Beware Telstra trap
Tuesday, 15th October, 2013
By By Andrew Robertson
It will take an injury to force Telstra to fix the dozens of damaged service pit lids that are littering our footpaths, one of the telco’s former employees has warned.
So frustrated is the man at Telstra’s lack of action on the issue, he has photographed dozens of the crumbling concrete lids to highlight the shocking state of the company’s local infrastructure.
The pictures - which were taken in Williams and Rakow Streets - show just how potentially hazardous the structures are to unsuspecting pedestrians.
Many pose a trip hazard but others could do more serious harm in the event someone was to fall through one, said the resident, who did not want to be named.
“If someone steps on it, you don’t know what’s underneath,” he said. “Some of these are quite deep.”
One photo taken by the man shows a Telstra pit with a clearly broken lid in the direct path of a footbridge.
Only last month Telstra, responding to concerns surrounding the use of asbestos in the construction of many pits, conceded broken lids “obviously pose a safety risk” and asked local residents to report them.
But the resident said he had contacted Telstra and City Council in the past to try and get something done about the hazards without success.
He said some people were even taking matters into their own hands, filling up exposed holes with dirt which was covering up wires.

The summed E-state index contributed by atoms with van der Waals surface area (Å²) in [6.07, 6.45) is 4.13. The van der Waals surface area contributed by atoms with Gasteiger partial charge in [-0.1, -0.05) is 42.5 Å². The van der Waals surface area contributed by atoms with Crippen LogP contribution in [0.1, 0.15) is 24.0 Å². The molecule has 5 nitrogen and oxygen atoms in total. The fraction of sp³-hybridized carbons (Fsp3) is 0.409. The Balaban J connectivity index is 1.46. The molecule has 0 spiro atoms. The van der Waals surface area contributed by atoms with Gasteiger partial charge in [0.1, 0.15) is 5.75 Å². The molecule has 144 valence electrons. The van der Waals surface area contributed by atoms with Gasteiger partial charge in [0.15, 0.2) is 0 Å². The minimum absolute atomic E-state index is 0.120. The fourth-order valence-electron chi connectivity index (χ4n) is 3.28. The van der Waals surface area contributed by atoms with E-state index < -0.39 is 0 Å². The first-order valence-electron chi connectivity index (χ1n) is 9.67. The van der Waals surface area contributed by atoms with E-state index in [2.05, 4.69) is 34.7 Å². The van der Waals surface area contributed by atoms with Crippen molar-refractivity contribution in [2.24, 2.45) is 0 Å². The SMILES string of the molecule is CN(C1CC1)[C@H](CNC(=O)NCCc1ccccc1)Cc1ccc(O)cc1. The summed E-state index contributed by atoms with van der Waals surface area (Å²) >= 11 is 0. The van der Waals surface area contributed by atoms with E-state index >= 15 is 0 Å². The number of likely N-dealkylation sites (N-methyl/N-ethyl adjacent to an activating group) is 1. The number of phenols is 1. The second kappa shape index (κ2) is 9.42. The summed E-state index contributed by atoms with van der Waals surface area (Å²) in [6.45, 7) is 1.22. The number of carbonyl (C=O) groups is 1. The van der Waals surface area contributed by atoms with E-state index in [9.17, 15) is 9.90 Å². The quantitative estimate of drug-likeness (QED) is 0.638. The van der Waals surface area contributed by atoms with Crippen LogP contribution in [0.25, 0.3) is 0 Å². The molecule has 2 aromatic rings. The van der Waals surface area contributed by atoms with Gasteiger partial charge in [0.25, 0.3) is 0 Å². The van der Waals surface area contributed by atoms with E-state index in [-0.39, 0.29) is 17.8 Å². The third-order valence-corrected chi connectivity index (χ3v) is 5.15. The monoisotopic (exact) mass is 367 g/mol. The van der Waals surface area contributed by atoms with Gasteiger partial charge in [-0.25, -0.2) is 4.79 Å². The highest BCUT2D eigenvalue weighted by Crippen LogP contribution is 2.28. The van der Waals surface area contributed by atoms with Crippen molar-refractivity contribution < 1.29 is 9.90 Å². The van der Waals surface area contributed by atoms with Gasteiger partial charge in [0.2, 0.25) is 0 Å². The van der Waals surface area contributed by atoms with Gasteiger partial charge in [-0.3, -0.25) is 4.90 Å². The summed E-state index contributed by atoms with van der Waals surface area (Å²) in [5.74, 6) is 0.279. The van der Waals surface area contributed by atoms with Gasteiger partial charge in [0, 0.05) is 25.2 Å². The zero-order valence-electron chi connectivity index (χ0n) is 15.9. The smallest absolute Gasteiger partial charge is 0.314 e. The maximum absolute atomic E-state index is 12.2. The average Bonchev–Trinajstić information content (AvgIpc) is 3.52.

“Someone will need to get hurt before something gets done,” he said.
“They just don’t fix anything. They just do the minimum amount ... and that’s it. I just reckon it’s not right that it should be like this.
“I’d like to see someone do something about it.
“They wouldn’t get away with it anywhere else.”
Council has previously told the BDT that Telstra was responsible for the pits.
A recent report it commissioned on the state of the city’s footpaths described the cover fix as “a high-need, low-cost action”.
But Councillor Bob Algate said yesterday he was yet to see a detailed plan in response to the report’s recommendations.
He said Council had budgeted $100,000 for footpath maintenance this financial year which included weed eradication.
A Telstra spokeswoman said yesterday the company relied on the council, along with the public and its own staff, to report broken lids.
“When broken pit lids are identified and reported, we will repair them as soon as possible. Sometimes pit lids of the correct size have to be ordered in,” she said.
“When this happens, we erect guards in the area and our local technicians keep a close eye on them.
“If the local council would like a contact number for the local area manager or team manager we can provide this to ensure these jobs are done as soon as possible.”
She said the local Telstra team manager had arranged for an inspection of Williams and Rakow Streets today.